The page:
The Beach Boys, Pet Sounds

My brother, easily the most knowledgeable scholar of Beatle lore I’ve ever known, introduced me to Pet Sounds long, long ago. And this under the pretense that the Beach Boys’ 1966 album was what inspired the Beatles’ Sgt. Pepper’s Lonely Hearts Club Band. Paul McCartney, apparently, saw in Pet Sounds a personal challenge to create a more brilliant kind of music. Which, in fact, most anyone could arguably qualify Sgt. Pepper’s as. This is all the more enlightening given that Brian Wilson supposedly considered the Beatles’ prior effort, Rubber Soul, as a personal challenge to write the most amazing album he possibly could.

This is all part of modern music history, and should be swallowed with the hindsight that both McCartney and Wilson were assuredly solid whacked out on major reefer from mid-1965 through the end of the decade and may not have gotten all the details just right later on. It’s also part of a history that shouldn’t concern us as listeners, because it’s as listeners that we can really love Pet Sounds, and not as music historians.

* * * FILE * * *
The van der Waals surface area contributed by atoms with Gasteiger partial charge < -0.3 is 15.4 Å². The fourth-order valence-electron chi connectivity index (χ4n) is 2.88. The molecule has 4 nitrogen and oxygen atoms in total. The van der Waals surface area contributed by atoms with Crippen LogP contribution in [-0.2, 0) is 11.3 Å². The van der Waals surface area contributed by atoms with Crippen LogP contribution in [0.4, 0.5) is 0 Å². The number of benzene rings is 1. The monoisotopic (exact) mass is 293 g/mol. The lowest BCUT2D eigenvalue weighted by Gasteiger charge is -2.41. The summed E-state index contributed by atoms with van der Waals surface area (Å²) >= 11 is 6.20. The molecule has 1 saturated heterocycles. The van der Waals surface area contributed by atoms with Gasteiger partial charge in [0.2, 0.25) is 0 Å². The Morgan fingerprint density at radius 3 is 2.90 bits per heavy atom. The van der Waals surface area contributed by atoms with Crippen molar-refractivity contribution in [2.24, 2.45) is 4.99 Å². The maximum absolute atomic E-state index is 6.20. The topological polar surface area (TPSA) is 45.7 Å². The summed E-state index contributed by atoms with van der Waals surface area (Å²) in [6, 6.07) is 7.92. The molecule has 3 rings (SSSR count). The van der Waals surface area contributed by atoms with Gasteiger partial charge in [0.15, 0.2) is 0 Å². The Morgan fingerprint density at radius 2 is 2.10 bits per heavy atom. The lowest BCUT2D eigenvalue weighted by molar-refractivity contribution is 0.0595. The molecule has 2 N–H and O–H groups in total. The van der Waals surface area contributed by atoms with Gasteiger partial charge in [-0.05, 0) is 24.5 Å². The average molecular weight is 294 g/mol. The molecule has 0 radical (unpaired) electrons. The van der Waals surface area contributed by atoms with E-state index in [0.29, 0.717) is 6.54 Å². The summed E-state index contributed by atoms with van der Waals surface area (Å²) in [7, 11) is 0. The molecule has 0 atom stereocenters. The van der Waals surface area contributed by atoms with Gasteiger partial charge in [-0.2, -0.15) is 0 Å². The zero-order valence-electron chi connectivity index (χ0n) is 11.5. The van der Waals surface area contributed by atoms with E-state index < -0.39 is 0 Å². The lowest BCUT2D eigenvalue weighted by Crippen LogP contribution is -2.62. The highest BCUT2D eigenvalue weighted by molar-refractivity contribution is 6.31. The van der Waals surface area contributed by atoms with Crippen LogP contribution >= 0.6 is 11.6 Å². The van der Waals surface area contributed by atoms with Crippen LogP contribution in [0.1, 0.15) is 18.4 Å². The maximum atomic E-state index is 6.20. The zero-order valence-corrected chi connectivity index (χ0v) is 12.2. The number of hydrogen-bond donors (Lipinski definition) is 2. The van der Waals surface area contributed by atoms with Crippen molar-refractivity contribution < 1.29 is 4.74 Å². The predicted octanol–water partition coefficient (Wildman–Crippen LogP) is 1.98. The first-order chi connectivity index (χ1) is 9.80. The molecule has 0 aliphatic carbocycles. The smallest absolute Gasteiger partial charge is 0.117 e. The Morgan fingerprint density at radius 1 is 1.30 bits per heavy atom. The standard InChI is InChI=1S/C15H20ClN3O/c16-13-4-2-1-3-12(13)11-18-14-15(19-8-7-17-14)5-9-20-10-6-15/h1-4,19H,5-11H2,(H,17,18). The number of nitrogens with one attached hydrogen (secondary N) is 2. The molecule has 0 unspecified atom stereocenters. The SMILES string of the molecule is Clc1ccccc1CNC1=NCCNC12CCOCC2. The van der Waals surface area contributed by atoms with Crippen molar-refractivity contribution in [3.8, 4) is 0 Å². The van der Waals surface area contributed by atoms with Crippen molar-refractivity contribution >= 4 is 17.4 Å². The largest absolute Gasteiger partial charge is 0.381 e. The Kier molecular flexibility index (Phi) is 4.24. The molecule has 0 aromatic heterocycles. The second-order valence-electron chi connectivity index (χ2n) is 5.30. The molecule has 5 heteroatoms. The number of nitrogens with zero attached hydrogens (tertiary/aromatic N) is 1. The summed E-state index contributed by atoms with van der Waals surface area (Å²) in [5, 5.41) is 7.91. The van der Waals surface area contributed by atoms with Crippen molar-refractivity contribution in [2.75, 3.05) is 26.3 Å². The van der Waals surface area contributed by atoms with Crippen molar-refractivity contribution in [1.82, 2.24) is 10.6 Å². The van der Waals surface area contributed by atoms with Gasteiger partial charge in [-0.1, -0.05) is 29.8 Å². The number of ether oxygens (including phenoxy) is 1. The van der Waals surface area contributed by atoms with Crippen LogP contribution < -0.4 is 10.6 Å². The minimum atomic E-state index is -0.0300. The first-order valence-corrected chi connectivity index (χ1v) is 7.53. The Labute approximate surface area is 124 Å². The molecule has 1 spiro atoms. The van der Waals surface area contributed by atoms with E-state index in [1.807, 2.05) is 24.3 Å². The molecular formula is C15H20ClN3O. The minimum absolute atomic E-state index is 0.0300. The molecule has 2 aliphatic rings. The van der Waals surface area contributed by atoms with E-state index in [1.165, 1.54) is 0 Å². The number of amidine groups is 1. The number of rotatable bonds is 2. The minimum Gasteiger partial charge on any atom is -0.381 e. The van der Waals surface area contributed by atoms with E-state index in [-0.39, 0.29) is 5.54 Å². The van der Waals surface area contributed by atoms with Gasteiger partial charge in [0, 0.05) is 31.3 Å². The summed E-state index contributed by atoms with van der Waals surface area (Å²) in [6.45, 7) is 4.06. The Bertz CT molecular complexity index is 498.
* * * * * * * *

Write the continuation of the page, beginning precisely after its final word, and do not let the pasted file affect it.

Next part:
For even though it’s a major piece of our collective musical subconscious, Pet Sounds is really just an amazingly good album. Lush, beautiful, imaginative, and willing to take us away from all this nasty-crap bad weather outside right now.

And I’m fairly sure that ‘God Only Knows,’ ‘I Know There’s An Answer,’ and ‘I Just Wasn’t Made For These Times’ are the songs that will break apart all these clouds, despite the cold rain that like totally soaked the legs of my jeans yesterday morning, and that will ensure your world can be well rocked over and over again, on repeat listens, if necessary. And that all of us, musical geniuses or not, can at least appreciate that.

Because, seriously, I had to change clothes when I got home.


Andrew Womack is a founding editor of The Morning News. He is always working on the next installment of the Albums of the Year series at TMN. More by Andrew Womack

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